Tuesday, January 02, 2007

'Incentives', against smoking for example ...

Q: What do you mean by 'incentive' and what are its different flavors?

A: According to Steven Levitt and Stephen Dubner, authors of Freakonomics, an incentive is simply a means of urging people to do more of a good thing and less of a bad thing.
They say, there are three basic flavors of incentive - economic, social and moral. Very often a single incentive scheme will include all three.

For example, think about the anti-smokingcampaign.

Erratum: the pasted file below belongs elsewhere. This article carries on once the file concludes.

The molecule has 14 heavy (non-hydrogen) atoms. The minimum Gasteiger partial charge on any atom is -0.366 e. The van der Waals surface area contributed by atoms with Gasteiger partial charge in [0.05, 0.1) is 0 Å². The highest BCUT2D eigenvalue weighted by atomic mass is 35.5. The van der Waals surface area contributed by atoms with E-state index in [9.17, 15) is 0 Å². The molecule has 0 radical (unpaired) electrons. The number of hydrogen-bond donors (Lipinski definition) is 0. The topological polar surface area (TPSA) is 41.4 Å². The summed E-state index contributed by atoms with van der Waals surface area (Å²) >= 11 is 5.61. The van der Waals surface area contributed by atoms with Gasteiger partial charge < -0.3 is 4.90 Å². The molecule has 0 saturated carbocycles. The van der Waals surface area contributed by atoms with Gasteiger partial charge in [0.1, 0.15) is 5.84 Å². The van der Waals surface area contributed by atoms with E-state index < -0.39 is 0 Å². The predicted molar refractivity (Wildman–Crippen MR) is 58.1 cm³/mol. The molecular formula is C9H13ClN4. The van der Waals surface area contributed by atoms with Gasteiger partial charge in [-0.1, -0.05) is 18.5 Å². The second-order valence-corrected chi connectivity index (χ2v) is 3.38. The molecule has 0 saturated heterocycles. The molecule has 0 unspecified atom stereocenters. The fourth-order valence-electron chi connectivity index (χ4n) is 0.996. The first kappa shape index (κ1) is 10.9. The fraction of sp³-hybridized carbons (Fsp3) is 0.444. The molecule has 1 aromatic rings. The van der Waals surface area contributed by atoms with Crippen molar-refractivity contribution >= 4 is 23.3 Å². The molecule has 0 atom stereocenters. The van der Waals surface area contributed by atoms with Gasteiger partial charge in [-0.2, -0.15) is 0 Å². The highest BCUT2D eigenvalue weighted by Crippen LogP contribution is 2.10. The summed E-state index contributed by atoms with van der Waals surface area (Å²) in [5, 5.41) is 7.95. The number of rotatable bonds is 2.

(1) The addition of a $3-per-pack sin tax is a strong economic incentive against buying cigarettes
(2) Banning of cigarettes in restaurants and bars is a powerful social incentive
(3) When U.S. Govt. says terrorists raise money by selling black-market cigarettes, it acts as a strong moral incentive.



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